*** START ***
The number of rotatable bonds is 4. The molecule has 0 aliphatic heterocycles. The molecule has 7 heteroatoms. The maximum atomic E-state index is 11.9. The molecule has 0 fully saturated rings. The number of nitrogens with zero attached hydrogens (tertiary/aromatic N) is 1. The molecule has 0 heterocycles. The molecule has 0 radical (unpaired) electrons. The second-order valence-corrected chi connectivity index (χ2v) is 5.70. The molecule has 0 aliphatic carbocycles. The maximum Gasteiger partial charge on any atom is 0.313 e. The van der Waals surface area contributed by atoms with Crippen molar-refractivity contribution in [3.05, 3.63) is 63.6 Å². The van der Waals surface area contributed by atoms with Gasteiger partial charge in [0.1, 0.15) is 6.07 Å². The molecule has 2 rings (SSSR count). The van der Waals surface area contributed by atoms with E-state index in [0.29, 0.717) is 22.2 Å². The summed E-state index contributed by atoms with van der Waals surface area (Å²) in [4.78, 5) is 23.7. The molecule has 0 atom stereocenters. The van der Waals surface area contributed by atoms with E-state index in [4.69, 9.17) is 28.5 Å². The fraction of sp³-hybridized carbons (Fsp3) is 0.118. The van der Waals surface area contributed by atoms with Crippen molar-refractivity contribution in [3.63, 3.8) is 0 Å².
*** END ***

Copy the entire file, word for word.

The number of rotatable bonds is 4. The molecule has 0 aliphatic heterocycles. The molecule has 7 heteroatoms. The maximum atomic E-state index is 11.9. The molecule has 0 fully saturated rings. The number of nitrogens with zero attached hydrogens (tertiary/aromatic N) is 1. The molecule has 0 heterocycles. The molecule has 0 radical (unpaired) electrons. The second-order valence-corrected chi connectivity index (χ2v) is 5.70. The molecule has 0 aliphatic carbocycles. The maximum Gasteiger partial charge on any atom is 0.313 e. The van der Waals surface area contributed by atoms with Crippen molar-refractivity contribution in [3.05, 3.63) is 63.6 Å². The van der Waals surface area contributed by atoms with Gasteiger partial charge in [0.1, 0.15) is 6.07 Å². The molecule has 2 rings (SSSR count). The van der Waals surface area contributed by atoms with E-state index in [0.29, 0.717) is 22.2 Å². The summed E-state index contributed by atoms with van der Waals surface area (Å²) in [4.78, 5) is 23.7. The molecule has 0 atom stereocenters. The van der Waals surface area contributed by atoms with E-state index in [4.69, 9.17) is 28.5 Å². The fraction of sp³-hybridized carbons (Fsp3) is 0.118. The van der Waals surface area contributed by atoms with Crippen molar-refractivity contribution in [3.63, 3.8) is 0 Å².